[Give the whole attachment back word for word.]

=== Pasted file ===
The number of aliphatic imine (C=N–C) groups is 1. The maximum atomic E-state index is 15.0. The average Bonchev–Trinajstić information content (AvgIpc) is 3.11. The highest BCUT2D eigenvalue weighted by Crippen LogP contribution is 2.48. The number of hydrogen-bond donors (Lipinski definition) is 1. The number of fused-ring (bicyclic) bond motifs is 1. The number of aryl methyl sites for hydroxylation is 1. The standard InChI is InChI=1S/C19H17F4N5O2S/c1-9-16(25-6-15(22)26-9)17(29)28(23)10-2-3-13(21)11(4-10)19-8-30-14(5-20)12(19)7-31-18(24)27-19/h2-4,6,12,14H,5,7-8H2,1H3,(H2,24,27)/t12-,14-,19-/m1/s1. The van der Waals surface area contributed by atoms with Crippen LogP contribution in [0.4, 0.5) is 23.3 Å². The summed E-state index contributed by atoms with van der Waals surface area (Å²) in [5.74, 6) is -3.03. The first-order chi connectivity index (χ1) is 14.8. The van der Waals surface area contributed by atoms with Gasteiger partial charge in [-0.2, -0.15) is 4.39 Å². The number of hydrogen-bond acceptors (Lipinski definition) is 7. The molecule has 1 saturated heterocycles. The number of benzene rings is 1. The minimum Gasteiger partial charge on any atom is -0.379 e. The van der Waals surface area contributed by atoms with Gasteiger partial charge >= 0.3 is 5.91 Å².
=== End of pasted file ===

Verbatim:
The number of aliphatic imine (C=N–C) groups is 1. The maximum atomic E-state index is 15.0. The average Bonchev–Trinajstić information content (AvgIpc) is 3.11. The highest BCUT2D eigenvalue weighted by Crippen LogP contribution is 2.48. The number of hydrogen-bond donors (Lipinski definition) is 1. The number of fused-ring (bicyclic) bond motifs is 1. The number of aryl methyl sites for hydroxylation is 1. The standard InChI is InChI=1S/C19H17F4N5O2S/c1-9-16(25-6-15(22)26-9)17(29)28(23)10-2-3-13(21)11(4-10)19-8-30-14(5-20)12(19)7-31-18(24)27-19/h2-4,6,12,14H,5,7-8H2,1H3,(H2,24,27)/t12-,14-,19-/m1/s1. The van der Waals surface area contributed by atoms with Crippen LogP contribution in [0.4, 0.5) is 23.3 Å². The summed E-state index contributed by atoms with van der Waals surface area (Å²) in [5.74, 6) is -3.03. The first-order chi connectivity index (χ1) is 14.8. The van der Waals surface area contributed by atoms with Gasteiger partial charge in [-0.2, -0.15) is 4.39 Å². The number of hydrogen-bond acceptors (Lipinski definition) is 7. The molecule has 1 saturated heterocycles. The number of benzene rings is 1. The minimum Gasteiger partial charge on any atom is -0.379 e. The van der Waals surface area contributed by atoms with Gasteiger partial charge >= 0.3 is 5.91 Å².